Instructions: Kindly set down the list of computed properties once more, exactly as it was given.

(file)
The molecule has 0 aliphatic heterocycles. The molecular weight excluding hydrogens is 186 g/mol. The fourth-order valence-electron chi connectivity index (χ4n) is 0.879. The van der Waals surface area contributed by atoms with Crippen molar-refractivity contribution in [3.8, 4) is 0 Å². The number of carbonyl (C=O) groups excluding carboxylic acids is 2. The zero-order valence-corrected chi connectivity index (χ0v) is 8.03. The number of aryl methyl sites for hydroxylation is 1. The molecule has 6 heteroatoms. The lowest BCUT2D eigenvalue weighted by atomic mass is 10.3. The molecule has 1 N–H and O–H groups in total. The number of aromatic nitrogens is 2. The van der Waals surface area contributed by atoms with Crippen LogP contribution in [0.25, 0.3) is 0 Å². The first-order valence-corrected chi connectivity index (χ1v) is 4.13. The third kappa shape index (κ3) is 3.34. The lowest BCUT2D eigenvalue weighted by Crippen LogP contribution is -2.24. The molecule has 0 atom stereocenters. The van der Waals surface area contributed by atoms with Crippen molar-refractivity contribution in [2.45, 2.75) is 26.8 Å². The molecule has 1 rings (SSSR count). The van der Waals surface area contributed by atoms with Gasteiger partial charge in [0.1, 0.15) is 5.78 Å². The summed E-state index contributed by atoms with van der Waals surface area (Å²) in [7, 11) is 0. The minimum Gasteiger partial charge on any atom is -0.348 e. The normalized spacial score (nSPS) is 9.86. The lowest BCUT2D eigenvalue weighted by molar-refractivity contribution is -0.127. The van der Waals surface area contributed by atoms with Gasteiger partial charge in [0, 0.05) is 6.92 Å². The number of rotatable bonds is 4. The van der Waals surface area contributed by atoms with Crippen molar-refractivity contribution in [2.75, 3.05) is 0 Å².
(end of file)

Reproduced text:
The molecule has 0 aliphatic heterocycles. The molecular weight excluding hydrogens is 186 g/mol. The fourth-order valence-electron chi connectivity index (χ4n) is 0.879. The van der Waals surface area contributed by atoms with Crippen molar-refractivity contribution in [3.8, 4) is 0 Å². The number of carbonyl (C=O) groups excluding carboxylic acids is 2. The zero-order valence-corrected chi connectivity index (χ0v) is 8.03. The number of aryl methyl sites for hydroxylation is 1. The molecule has 6 heteroatoms. The lowest BCUT2D eigenvalue weighted by atomic mass is 10.3. The molecule has 1 N–H and O–H groups in total. The number of aromatic nitrogens is 2. The van der Waals surface area contributed by atoms with Crippen LogP contribution in [0.25, 0.3) is 0 Å². The first-order valence-corrected chi connectivity index (χ1v) is 4.13. The third kappa shape index (κ3) is 3.34. The lowest BCUT2D eigenvalue weighted by Crippen LogP contribution is -2.24. The molecule has 0 atom stereocenters. The van der Waals surface area contributed by atoms with Crippen molar-refractivity contribution in [2.45, 2.75) is 26.8 Å². The molecule has 1 rings (SSSR count). The van der Waals surface area contributed by atoms with Gasteiger partial charge in [0.1, 0.15) is 5.78 Å². The summed E-state index contributed by atoms with van der Waals surface area (Å²) in [7, 11) is 0. The minimum Gasteiger partial charge on any atom is -0.348 e. The normalized spacial score (nSPS) is 9.86. The lowest BCUT2D eigenvalue weighted by molar-refractivity contribution is -0.127. The van der Waals surface area contributed by atoms with Gasteiger partial charge in [0, 0.05) is 6.92 Å². The number of rotatable bonds is 4. The van der Waals surface area contributed by atoms with Crippen molar-refractivity contribution in [2.75, 3.05) is 0 Å².